I noticed a relatively prominent sensor spot on some of my images after my last field trip – one of the potential issues with mirrorless cameras is that there is nothing between the lens opening and the sensor and so changing lenses is always going to have the risk of introducing dust. Anyway, I used my trusty Visible Dust Arctic Butterfly which works by using static in the fine brush strands to pick up the dust from the sensor, but this one appeared to be more of a mark on the sensor. I had used Visible Dust swabs in the past on a Canon APS-C camera, but these are too small for the full frame Sony, so I ordered a set of Visible Dust swabs for full frame, thinking I would use the sensor cleaning fluid I already had. So far so good – the swabs arrived, I cleaned the sensor, but my test shot looked like this when I used Lightroom’s Dust removal tool:

Dust Spots on Sony Sensor

Dust Spots on Sony Sensor

Horrendous!!

Continue Reading

My Canon Gear on sale!

I’ve put my Canon gear up for sale, but if anyone wants to buy directly from me, please get in touch via sales at backyardsilver.com. The macro lens has already been sold so I still have:

Canon 16-35mm F4 L IS USM lens with hood: $895

Canon 1.6x Extender II with lens caps: $255 Continue Reading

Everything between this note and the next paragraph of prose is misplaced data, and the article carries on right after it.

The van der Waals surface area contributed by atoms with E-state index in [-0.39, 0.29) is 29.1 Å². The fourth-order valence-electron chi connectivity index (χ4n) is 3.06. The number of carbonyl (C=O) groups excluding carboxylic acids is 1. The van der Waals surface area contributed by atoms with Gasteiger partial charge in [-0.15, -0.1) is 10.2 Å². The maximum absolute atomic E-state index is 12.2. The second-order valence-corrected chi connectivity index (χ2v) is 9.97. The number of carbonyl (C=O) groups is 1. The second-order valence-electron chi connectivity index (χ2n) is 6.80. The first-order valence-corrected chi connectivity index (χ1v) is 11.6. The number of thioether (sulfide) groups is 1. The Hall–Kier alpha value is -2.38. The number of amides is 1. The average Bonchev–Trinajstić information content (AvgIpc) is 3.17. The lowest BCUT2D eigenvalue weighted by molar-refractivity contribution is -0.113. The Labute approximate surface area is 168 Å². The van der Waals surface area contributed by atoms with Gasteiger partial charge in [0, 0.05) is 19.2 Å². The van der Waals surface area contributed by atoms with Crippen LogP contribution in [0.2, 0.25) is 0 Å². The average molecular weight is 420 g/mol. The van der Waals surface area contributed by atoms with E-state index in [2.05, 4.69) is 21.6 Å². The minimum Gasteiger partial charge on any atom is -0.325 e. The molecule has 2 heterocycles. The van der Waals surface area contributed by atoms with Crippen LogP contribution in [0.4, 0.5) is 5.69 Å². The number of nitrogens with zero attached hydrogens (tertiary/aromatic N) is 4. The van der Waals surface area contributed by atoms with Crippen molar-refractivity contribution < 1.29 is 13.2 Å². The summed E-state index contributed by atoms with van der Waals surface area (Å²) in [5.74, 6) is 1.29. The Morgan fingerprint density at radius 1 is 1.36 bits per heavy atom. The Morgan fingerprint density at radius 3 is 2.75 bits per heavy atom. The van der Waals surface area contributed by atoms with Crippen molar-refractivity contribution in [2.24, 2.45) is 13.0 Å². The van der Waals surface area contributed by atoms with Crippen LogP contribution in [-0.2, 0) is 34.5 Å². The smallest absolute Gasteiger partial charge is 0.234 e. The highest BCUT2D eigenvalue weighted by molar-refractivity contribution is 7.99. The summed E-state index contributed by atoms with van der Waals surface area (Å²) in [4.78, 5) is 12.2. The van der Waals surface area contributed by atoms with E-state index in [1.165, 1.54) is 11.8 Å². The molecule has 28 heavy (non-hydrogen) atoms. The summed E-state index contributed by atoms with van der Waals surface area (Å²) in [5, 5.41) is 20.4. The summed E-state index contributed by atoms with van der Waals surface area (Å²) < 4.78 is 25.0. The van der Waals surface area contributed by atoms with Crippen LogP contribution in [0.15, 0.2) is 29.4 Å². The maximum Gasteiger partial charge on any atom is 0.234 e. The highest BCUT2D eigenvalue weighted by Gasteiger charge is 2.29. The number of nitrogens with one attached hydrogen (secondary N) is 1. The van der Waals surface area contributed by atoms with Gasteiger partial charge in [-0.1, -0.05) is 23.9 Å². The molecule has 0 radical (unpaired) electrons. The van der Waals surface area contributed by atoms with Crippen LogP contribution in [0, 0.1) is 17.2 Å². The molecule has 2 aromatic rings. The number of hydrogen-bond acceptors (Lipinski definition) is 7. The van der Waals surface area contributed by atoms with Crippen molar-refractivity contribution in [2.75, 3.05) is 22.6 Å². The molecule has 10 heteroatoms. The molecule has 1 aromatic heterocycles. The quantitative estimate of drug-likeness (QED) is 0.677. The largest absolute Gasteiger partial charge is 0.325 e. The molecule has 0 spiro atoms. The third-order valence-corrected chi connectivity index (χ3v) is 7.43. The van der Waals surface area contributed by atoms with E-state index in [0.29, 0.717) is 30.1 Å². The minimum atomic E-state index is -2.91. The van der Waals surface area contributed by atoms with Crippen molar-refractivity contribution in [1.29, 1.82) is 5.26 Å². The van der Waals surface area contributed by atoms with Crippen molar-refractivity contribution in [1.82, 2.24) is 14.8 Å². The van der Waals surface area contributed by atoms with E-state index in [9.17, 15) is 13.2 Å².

Using Canon speedlite flash on Sony A7R

I have four Canon flashes (three 550EX and one 580EX) as well as the Canon ST-E2 infra-red controller. With my change of camera outfit from Canon to Sony, the next question is whether I can effectively use these flash guns with the Sony? There is a great article by Tim Ford, where he concludes that an optical flash adapter is the best way of getting the highest sync speeds, but he is using the 580EX II – mine are the earlier versions and don’t have a PC sync socket – so no way to control them apart from the infra-red or hot shoe. He did conclude that putting one flash in the hot shoe worked fine (in manual mode) up to 1/250th second, and with some clever use of the Custom modes on the flash, you can get a pseudo automatic mode where the aperture is fixed and the flash measures light bounced back to its sensor you can use 1/200th of a second. I could use that from time to time with a single flash, but my main use is with multiple flashes in umbrellas etc. Continue Reading

Move from Canon to Sony after 10 years…